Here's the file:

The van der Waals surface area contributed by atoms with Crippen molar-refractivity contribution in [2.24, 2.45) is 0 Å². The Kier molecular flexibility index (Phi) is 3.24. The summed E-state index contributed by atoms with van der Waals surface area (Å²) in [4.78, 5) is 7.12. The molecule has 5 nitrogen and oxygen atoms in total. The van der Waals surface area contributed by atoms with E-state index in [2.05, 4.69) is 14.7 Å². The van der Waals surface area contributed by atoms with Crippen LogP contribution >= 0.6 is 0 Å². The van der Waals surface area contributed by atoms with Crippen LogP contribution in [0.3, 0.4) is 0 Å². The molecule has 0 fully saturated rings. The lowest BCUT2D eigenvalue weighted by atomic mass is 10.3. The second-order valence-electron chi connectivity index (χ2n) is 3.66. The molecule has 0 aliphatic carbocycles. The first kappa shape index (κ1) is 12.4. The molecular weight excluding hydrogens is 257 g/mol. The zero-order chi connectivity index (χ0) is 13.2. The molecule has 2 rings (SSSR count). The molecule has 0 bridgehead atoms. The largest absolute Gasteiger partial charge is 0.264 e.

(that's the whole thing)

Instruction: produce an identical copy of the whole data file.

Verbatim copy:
The van der Waals surface area contributed by atoms with Crippen molar-refractivity contribution in [2.24, 2.45) is 0 Å². The Kier molecular flexibility index (Phi) is 3.24. The summed E-state index contributed by atoms with van der Waals surface area (Å²) in [4.78, 5) is 7.12. The molecule has 5 nitrogen and oxygen atoms in total. The van der Waals surface area contributed by atoms with E-state index in [2.05, 4.69) is 14.7 Å². The van der Waals surface area contributed by atoms with Crippen LogP contribution >= 0.6 is 0 Å². The van der Waals surface area contributed by atoms with Crippen LogP contribution in [0.3, 0.4) is 0 Å². The molecule has 0 fully saturated rings. The lowest BCUT2D eigenvalue weighted by atomic mass is 10.3. The second-order valence-electron chi connectivity index (χ2n) is 3.66. The molecule has 0 aliphatic carbocycles. The first kappa shape index (κ1) is 12.4. The molecular weight excluding hydrogens is 257 g/mol. The zero-order chi connectivity index (χ0) is 13.2. The molecule has 2 rings (SSSR count). The molecule has 0 bridgehead atoms. The largest absolute Gasteiger partial charge is 0.264 e.